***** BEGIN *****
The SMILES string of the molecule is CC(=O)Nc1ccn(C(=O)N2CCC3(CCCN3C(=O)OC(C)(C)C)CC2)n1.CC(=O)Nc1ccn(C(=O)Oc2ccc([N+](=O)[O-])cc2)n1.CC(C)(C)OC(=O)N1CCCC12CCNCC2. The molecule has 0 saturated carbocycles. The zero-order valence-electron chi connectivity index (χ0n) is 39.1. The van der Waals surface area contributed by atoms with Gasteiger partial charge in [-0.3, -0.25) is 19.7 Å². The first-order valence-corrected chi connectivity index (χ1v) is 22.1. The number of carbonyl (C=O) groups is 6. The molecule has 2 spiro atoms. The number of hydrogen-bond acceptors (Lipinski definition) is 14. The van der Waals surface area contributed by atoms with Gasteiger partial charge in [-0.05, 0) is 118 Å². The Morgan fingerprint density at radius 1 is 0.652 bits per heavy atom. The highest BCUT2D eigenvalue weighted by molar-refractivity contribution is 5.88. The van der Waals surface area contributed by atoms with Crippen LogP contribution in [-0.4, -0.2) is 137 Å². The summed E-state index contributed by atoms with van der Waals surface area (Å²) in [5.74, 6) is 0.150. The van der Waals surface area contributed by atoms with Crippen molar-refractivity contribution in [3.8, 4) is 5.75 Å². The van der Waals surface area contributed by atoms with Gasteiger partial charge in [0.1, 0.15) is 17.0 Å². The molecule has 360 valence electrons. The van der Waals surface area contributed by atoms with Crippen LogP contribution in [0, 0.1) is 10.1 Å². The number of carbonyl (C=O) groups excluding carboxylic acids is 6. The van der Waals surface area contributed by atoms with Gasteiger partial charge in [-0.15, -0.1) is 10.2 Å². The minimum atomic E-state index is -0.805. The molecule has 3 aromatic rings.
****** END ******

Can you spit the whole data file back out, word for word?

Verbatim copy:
The SMILES string of the molecule is CC(=O)Nc1ccn(C(=O)N2CCC3(CCCN3C(=O)OC(C)(C)C)CC2)n1.CC(=O)Nc1ccn(C(=O)Oc2ccc([N+](=O)[O-])cc2)n1.CC(C)(C)OC(=O)N1CCCC12CCNCC2. The molecule has 0 saturated carbocycles. The zero-order valence-electron chi connectivity index (χ0n) is 39.1. The van der Waals surface area contributed by atoms with Gasteiger partial charge in [-0.3, -0.25) is 19.7 Å². The first-order valence-corrected chi connectivity index (χ1v) is 22.1. The number of carbonyl (C=O) groups is 6. The molecule has 2 spiro atoms. The number of hydrogen-bond acceptors (Lipinski definition) is 14. The van der Waals surface area contributed by atoms with Gasteiger partial charge in [-0.05, 0) is 118 Å². The Morgan fingerprint density at radius 1 is 0.652 bits per heavy atom. The highest BCUT2D eigenvalue weighted by molar-refractivity contribution is 5.88. The van der Waals surface area contributed by atoms with Crippen LogP contribution in [-0.4, -0.2) is 137 Å². The summed E-state index contributed by atoms with van der Waals surface area (Å²) in [5.74, 6) is 0.150. The van der Waals surface area contributed by atoms with Crippen molar-refractivity contribution in [3.8, 4) is 5.75 Å². The van der Waals surface area contributed by atoms with Gasteiger partial charge in [0.1, 0.15) is 17.0 Å². The molecule has 360 valence electrons. The van der Waals surface area contributed by atoms with Crippen LogP contribution in [0, 0.1) is 10.1 Å². The number of carbonyl (C=O) groups excluding carboxylic acids is 6. The van der Waals surface area contributed by atoms with Gasteiger partial charge in [-0.15, -0.1) is 10.2 Å². The minimum atomic E-state index is -0.805. The molecule has 3 aromatic rings.